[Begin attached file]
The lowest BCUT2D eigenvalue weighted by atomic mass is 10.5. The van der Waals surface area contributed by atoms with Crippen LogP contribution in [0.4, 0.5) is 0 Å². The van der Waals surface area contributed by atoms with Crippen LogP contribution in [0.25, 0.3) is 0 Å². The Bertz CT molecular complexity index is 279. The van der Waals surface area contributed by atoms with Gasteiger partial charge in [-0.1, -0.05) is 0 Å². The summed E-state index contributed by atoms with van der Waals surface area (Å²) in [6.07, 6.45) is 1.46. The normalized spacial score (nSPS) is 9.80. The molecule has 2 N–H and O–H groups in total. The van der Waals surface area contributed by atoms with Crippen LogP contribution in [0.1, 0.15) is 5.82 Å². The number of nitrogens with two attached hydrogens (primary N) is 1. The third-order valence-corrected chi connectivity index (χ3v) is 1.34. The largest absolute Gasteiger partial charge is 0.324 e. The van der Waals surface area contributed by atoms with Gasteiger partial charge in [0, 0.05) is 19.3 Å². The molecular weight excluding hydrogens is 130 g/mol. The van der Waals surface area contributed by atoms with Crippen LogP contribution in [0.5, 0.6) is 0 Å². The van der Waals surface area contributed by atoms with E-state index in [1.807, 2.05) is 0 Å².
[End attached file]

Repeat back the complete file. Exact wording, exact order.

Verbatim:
The lowest BCUT2D eigenvalue weighted by atomic mass is 10.5. The van der Waals surface area contributed by atoms with Crippen LogP contribution in [0.4, 0.5) is 0 Å². The van der Waals surface area contributed by atoms with Crippen LogP contribution in [0.25, 0.3) is 0 Å². The Bertz CT molecular complexity index is 279. The van der Waals surface area contributed by atoms with Gasteiger partial charge in [-0.1, -0.05) is 0 Å². The summed E-state index contributed by atoms with van der Waals surface area (Å²) in [6.07, 6.45) is 1.46. The normalized spacial score (nSPS) is 9.80. The molecule has 2 N–H and O–H groups in total. The van der Waals surface area contributed by atoms with Crippen LogP contribution in [0.1, 0.15) is 5.82 Å². The number of nitrogens with two attached hydrogens (primary N) is 1. The third-order valence-corrected chi connectivity index (χ3v) is 1.34. The largest absolute Gasteiger partial charge is 0.324 e. The van der Waals surface area contributed by atoms with Gasteiger partial charge in [0, 0.05) is 19.3 Å². The molecular weight excluding hydrogens is 130 g/mol. The van der Waals surface area contributed by atoms with Crippen LogP contribution in [0.5, 0.6) is 0 Å². The van der Waals surface area contributed by atoms with E-state index in [1.807, 2.05) is 0 Å².